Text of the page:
This paragraph by Krugman is the most important point to be made about American politics right now.  Both parties do mean what they say, for the most part.  Maybe not rhetorically, they will fudge their words.

But their policy proposals?  Those are what they really want to do.

And the GOP's are unpopular.

Which Hillary?

I disagree with Amanda Marcotte's point.

Hillary should be "Bad Ass Hillary" from time to time.  Especially in debates with the GOP.  She should pick some fights and go to the mattresses from time to time.

But first, I find it ironic that Marcotte - a feminist - is urging Hillary to act like an alpha male.  Her opening video was adept precisely because Hillary didn't put herself front and center.  She can be the "b$%^* who gets things done", but she can also be the grandmom who wants to listen to YOUR problems.

Hillary Clinton doesn't have to be all things to all people.  But she has to be appealing.  Her husband and her former boss have an undeniable charisma.  She doesn't offer that.  She offers competence.  I get that this is what Marcotte is asking she project.  But she needs to be warm, empathetic and, maybe most of all, quiet.  She needs to be a listener.

I think that will play very well. Because when was the last time a politician listened?

Sunday, April 12, 2015


The worst kept secret in politics over the last seven years was that Hillary Clinton would run for president in 2016.

And yet, when she announced, she managed to do so in a surprising way.

What was so surprising was that she managed to make a video that was fresh, interesting and emotionally engaging.  One of the things that sunk her in 2008 was the prosaic, unimaginative thinking of her campaign.  She surrounded herself with hacks like Mark Penn and Lanny Davis and the Obama team ran circles around them.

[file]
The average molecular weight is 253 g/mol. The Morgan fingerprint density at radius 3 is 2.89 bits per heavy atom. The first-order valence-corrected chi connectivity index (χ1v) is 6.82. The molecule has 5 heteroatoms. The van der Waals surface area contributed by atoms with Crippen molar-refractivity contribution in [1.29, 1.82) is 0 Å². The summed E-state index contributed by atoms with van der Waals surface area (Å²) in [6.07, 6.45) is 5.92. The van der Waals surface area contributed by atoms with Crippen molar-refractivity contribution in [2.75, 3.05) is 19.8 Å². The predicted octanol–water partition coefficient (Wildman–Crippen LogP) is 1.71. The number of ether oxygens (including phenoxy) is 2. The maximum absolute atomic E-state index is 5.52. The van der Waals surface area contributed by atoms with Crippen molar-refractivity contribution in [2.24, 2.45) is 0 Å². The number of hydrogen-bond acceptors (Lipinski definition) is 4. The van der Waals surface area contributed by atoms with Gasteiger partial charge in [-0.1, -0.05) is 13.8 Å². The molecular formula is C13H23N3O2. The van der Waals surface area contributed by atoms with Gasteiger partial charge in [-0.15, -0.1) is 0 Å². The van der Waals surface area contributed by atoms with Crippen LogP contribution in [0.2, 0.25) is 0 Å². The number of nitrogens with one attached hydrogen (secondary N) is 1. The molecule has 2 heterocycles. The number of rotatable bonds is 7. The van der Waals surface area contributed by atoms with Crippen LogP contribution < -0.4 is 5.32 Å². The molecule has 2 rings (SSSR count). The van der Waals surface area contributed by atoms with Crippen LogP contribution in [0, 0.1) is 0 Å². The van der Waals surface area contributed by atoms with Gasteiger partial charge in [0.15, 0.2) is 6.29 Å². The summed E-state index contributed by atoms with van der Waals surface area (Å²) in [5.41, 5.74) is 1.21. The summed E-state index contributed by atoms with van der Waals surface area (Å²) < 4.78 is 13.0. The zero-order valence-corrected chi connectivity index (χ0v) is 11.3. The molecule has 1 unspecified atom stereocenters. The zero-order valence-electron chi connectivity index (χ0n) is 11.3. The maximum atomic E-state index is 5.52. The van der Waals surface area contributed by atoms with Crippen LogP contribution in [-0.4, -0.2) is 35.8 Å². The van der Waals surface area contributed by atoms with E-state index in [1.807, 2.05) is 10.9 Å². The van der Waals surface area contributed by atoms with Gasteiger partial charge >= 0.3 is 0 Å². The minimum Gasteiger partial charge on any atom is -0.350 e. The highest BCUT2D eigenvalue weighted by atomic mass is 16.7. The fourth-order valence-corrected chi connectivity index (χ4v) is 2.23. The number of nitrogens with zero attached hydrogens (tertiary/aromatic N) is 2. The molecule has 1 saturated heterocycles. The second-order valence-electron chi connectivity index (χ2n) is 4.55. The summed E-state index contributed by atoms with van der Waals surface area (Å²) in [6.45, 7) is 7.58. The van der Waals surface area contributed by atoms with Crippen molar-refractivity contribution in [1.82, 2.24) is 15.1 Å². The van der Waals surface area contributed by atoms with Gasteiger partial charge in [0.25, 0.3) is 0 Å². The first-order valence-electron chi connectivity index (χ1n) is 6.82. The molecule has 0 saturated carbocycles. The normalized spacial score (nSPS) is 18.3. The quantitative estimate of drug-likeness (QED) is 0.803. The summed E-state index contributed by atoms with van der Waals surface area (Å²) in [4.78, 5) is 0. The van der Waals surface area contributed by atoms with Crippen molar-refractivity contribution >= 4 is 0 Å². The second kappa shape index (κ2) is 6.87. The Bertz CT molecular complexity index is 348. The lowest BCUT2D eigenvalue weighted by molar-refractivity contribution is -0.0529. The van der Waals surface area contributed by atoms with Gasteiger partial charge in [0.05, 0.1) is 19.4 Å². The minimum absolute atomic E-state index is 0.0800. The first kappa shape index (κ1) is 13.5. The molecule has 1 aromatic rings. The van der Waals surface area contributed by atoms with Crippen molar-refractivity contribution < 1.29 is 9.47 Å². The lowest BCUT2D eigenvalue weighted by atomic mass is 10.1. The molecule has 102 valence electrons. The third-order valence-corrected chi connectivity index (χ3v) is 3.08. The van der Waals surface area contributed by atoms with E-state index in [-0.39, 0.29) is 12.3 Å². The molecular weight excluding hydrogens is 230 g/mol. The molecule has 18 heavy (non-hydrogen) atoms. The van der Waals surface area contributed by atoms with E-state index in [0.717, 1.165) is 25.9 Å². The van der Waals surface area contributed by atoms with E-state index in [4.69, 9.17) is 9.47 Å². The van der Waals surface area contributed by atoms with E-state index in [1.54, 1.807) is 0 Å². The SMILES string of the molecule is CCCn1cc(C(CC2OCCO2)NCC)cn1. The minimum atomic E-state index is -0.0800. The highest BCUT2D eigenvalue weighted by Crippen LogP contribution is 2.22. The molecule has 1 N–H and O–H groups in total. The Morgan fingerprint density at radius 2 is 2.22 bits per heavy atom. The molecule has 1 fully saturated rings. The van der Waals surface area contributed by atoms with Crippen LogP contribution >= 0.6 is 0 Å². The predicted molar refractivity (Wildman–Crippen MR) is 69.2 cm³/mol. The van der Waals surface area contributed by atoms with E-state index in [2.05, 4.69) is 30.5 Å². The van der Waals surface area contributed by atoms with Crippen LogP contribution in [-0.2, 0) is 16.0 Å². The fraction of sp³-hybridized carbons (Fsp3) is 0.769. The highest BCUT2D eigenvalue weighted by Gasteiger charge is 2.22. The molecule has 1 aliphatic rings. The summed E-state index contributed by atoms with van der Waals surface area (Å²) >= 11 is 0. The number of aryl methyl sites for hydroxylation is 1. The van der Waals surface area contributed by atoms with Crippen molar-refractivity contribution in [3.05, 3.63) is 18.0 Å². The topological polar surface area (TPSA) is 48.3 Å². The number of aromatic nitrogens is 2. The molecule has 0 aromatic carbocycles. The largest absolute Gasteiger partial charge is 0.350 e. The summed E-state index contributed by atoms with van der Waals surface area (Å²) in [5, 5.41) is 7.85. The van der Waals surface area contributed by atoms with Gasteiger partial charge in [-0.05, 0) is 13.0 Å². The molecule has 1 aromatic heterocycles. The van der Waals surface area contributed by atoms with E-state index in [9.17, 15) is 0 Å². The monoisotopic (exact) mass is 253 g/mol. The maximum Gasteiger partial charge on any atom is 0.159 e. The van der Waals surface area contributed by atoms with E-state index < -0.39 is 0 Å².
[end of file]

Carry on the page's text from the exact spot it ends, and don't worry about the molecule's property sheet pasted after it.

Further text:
If she can create a media team like the one Obama had, she could finally become a candidate worthy of the president she can hopefully become.

Saturday, April 11, 2015

Mr. Obama, Tear Down This (Virtual) Wall

Obama met with Raul Castro today, in the second meeting between a US President and a Castro (if admittedly, Castro the Lesser).

The article notes that the dropping price of oil has hampered Venezuela's efforts to prop up Cuba with subsidies from their oil sales.  Once again, we can see how falling oil prices have undermined autocratic regimes.

Oil provides a way to fund a government - often lavishly - without having to engage your population.  No taxation without representation can also mean no representation without taxation.  The thaw in US-Cuban relations can probably be cast in some degree to the inability of Venezuela to subsidize Cuba.  Instead, Cuba will have to tap into more market economics, and that means opening up to the largest economy in the world.

The sting of the Bay of Pigs and the Cuban Missile Crisis needs to be taken out of our relations with Cuba.  It's time to let the past die a little.  In Havana and in Tehran.

If Obama spends the next year and a half "resetting Cuban and Iranian relations, that could be a major accomplishment.

Friday, April 10, 2015

Inside Info

I don't often have real inside information, but I do when it comes to Joe Sestak.

Senior Democrats don't want Sestak to be the Democratic nominee for the Pennsylvania Senate seat.  The reason stated in the article is that Sestak defied party leaders in challenging Arlen Specter, who had switched parties back in 2009.